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N-Acetyltransferase 2 (NAT2) is an important enzyme involved in the metabolism of a wide spectrum of naturally occurring xenobiotics, including therapeutic drugs and common environmental carcinogens. Extensive polymorphism in NAT2 gives rise to a wide interindividual variation in acetylation capacity, which influences individual susceptibility to various drug-induced adverse reactions and cancers. Striking patterns of geographic diffferentiation have been described for the main slow acetylation variants of the NAT2 gene, suggesting the action of natural selection at this locus. In the present study, we took advantage of whole-genome sequence data available from the 1000 Genomes project to investigate the global patterns of population genetic diffferentiation at NAT2 and determine whether they are atypical compared with the remaining variation of the genome. The nonsynonymous substitution c.590G>A (rs1799930) defĳining the slow NAT2*6 haplotype cluster exhibited an unusually low FST value compared with the genome average (FST = 0.006, P = 0.016). It was indicated as the most likely target of a homogenizing process of selection promoting the same allelic variant in globally distributed populations. The rs1799930 A allele has been associated with the slowest acetylation capacity in vivo, and its substantial correlation with the subsistence strategy adopted by past human populations suggests that it may have conferred a selective advantage in populations shifting from foraging to agricultural and pastoral activities in the Neolithic period. Results of neutrality tests further supported an adaptive evolution of the NAT2 gene through either balancing selection or directional selection acting on multiple standing slow acetylation variants.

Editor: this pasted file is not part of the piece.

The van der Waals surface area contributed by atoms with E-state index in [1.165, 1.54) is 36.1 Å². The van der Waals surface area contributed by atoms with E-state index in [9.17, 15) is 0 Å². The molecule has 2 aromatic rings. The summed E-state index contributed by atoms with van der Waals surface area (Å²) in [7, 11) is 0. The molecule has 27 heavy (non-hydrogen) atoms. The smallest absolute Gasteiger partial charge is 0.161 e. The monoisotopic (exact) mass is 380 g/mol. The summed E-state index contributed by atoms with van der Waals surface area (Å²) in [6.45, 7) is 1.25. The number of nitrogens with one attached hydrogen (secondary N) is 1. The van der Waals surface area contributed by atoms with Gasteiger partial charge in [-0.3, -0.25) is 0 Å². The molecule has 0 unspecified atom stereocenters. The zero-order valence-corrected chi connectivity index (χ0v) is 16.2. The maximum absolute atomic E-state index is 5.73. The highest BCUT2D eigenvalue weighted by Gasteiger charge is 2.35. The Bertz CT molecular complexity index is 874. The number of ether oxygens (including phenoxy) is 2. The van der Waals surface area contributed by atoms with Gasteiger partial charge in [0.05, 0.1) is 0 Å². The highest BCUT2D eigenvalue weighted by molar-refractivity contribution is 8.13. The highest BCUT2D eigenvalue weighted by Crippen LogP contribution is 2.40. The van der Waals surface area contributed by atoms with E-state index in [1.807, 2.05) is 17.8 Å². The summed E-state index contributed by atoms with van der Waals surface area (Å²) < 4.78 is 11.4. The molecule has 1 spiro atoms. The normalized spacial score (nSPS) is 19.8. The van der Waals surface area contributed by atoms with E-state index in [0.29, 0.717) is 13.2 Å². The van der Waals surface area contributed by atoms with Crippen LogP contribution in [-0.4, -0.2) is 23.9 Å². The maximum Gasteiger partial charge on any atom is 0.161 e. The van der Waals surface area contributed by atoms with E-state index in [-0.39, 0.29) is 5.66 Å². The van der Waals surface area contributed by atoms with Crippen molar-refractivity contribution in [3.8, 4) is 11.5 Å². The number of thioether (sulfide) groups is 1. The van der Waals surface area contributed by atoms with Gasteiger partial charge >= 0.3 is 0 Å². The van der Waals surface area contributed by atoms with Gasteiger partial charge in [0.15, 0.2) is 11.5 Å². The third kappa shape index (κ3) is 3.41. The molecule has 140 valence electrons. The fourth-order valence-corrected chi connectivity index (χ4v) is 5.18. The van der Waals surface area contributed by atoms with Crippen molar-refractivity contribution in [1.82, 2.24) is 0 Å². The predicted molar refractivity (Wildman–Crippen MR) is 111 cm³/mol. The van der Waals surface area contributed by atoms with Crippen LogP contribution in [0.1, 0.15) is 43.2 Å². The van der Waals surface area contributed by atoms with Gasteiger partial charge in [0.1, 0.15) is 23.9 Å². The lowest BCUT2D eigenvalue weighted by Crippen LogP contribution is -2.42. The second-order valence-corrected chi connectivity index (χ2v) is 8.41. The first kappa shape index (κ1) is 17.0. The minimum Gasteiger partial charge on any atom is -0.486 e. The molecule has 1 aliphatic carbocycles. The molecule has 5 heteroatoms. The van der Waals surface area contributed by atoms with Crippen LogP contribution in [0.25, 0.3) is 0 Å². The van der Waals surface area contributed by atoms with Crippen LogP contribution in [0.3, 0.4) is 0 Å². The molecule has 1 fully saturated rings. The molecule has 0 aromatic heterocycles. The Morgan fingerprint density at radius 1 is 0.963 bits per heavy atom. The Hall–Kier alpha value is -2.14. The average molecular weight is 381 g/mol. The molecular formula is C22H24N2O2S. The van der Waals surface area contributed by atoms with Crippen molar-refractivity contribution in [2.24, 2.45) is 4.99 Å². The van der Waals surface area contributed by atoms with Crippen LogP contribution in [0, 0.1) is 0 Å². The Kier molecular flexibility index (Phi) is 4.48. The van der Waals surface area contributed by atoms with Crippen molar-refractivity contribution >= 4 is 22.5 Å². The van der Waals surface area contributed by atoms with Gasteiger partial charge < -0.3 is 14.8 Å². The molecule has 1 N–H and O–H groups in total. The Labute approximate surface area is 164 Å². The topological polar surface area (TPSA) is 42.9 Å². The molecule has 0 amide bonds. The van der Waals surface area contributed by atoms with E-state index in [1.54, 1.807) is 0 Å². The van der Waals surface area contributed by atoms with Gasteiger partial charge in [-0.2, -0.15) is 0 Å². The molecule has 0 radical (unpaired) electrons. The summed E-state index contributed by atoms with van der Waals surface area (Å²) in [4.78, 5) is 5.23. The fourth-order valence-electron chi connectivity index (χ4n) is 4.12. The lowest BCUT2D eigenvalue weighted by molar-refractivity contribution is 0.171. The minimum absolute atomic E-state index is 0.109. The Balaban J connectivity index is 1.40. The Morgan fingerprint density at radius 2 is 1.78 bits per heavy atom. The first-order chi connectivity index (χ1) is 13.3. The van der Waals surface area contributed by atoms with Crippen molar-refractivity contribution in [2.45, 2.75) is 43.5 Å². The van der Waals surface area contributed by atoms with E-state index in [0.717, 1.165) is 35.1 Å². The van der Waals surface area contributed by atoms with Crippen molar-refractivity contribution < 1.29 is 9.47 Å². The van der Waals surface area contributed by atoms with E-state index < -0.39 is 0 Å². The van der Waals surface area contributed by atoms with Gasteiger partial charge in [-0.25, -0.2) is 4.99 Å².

Patillon, Blandine; Luisi, Pierre; Poloni, Estella S.; Boukouvala, Sotiria; Darlu, Pierre; Génin, Emmanuelle; and Sabbagh, Audrey
"A Homogenizing Process of Selection Has Maintained an “Ultra-Slow” Acetylation NAT2 Variant in Humans,"
3, Article 4.
Available at: https://digitalcommons.wayne.edu/humbiol/vol86/iss3/4